Wednesday, September 23, 2009

We'll Stick Together Forever, Stay Sick Together, Be Crazy Forever

The Informant! (Soderbergh, 2009)

So Steven Soderbergh has already made one of the year's most interesting films in the form of The Girlfriend Experience, and now he has returned with a more mainstream entry in his yarn about Mark Whitacre, famous corporate whistle blower. Starring Matt Damon as the lead, my excitement for the film was fairly high since, recently, I have been a fan of both Damon's and Soderbergh's work. However, the trailer told me that it the film would visually be in a style similar to his underwhelming Out of Sight. So I went in with little knowledge about the story, slightly hesitant that I would be in for something fairly light and comedic, and hoping to see one of the year's best films. In many ways none of those thoughts remained constant for very long after the film started rolling across the screen.

The Informant! is in no way a bad film, but these is certainly something off-putting about the whole affair, though I have to be slightly wary that, at least to an extent, much of that style is by Soderbergh's own craft. The score and style, both carefree and highly polished, are completely at odds with the incredibly dark overtones in the film's narrative such as the severity of the price fixing and, ultimately, the motivations for the Whitacre character. Unsettling is likely a more proper word used to describe my time with the film as even the casting choices are apparently meant to be at odds with viewer expectations. Matt Damon, a man I have known mostly as a 'serious' actor, easily slides into a comedic role while known comedians like Joel McHale and Tony Hale are given so little comedy to work with during the entire film. Perhaps Soderbergh wants the audience to make note of the foolish business practices and government actions through the supporting cast while still reminding the audience of the sincerity of the Whitacre character despite the surface comedy. Whatever his intention, he is clearly toying with preconceived ideas, which he also did in Out of Sight to similar success.

So I suppose the question is does the comedy work and, ultimately, is does the film succeed as a unique telling of this fascinating tale? The answer is not incredibly simple. While the comedy is usually not overt, Damon brings everything he can muster to the character and the dialogue, while a bit overt in some places and rather subtle in others, is simply superb. However, the film does not really have many big laughs, but the film does not really seem to be a straight comedy in the same sense that something like I Love You, Man attempts to exist as a comedy. The more apt comparison, as far as I am concerned, is to Observe and Report. While the audience may laugh with Damon, or perhaps even at him, I think the comedy, to an extent, comes to the hypocritical nature of man in addition to the constant idea to plan and progress. The film, in many ways, is about Whitacre's unraveling, but also about simply presenting the good and the bad, the serious and the comedic, aspects of the man. Nothing in the film is a definite, and I think Soderbergh does a nice job of presenting that idea through the portrayal of the Whitacre character and the constantly conflicting styles.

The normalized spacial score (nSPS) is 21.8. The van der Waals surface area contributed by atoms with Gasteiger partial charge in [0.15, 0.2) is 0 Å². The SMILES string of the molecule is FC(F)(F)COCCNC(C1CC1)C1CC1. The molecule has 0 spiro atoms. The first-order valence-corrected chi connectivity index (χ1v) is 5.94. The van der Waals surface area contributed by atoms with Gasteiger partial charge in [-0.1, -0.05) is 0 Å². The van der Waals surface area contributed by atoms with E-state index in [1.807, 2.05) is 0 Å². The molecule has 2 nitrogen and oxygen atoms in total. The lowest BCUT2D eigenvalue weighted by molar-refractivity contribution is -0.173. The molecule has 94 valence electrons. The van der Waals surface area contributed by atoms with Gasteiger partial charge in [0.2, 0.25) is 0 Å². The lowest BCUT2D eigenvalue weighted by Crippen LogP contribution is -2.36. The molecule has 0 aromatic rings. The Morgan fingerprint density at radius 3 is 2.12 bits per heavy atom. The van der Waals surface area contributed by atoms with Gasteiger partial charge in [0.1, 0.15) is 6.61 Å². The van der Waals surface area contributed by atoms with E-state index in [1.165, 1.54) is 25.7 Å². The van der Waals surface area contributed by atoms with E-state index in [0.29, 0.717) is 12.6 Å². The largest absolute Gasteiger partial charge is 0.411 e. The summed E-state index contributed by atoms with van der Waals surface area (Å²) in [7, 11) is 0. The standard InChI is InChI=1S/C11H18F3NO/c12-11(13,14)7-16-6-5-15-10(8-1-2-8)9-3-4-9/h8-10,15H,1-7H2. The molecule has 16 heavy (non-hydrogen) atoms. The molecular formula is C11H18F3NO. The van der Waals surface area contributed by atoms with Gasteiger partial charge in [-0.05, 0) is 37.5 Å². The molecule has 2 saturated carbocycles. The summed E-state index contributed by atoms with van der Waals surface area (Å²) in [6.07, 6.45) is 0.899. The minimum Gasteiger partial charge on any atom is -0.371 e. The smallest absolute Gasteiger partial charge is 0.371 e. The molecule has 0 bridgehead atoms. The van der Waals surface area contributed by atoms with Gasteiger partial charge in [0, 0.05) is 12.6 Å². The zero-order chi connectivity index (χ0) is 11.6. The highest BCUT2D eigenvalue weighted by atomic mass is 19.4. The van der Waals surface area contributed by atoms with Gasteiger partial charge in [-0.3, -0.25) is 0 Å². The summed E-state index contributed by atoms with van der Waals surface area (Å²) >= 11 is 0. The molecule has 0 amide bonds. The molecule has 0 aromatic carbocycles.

Ultimately, The Informant! is another interesting experiment from a director who, like one of my personal favorite filmmakers, Gus Van Sant, has a knack for bringing his own definitive perspective to even the most mainstream and conventional of films. Soderbergh does not hit this one out of the park in the same way that he does with The Girlfriend Experience, but he crafts a film that is a fun enough ride the first time through and probably will benefit from a second viewing. I have compared the film to Out of Sight throughout most of this review, and I will continue to do so here. Like Out of Sight, Soderbergh takes an interesting cast, anchors it with a fantastic lead performance, throws in an engaging story, adds a dose of flashy camera moves, a spiffy soundtrack, and toys with audience expectations to make an entertaining product that, like Out of Sight, does little more than serve as a mildly amusing way to spend a couple hours.

B-/B or 3.47483295634275163924561439

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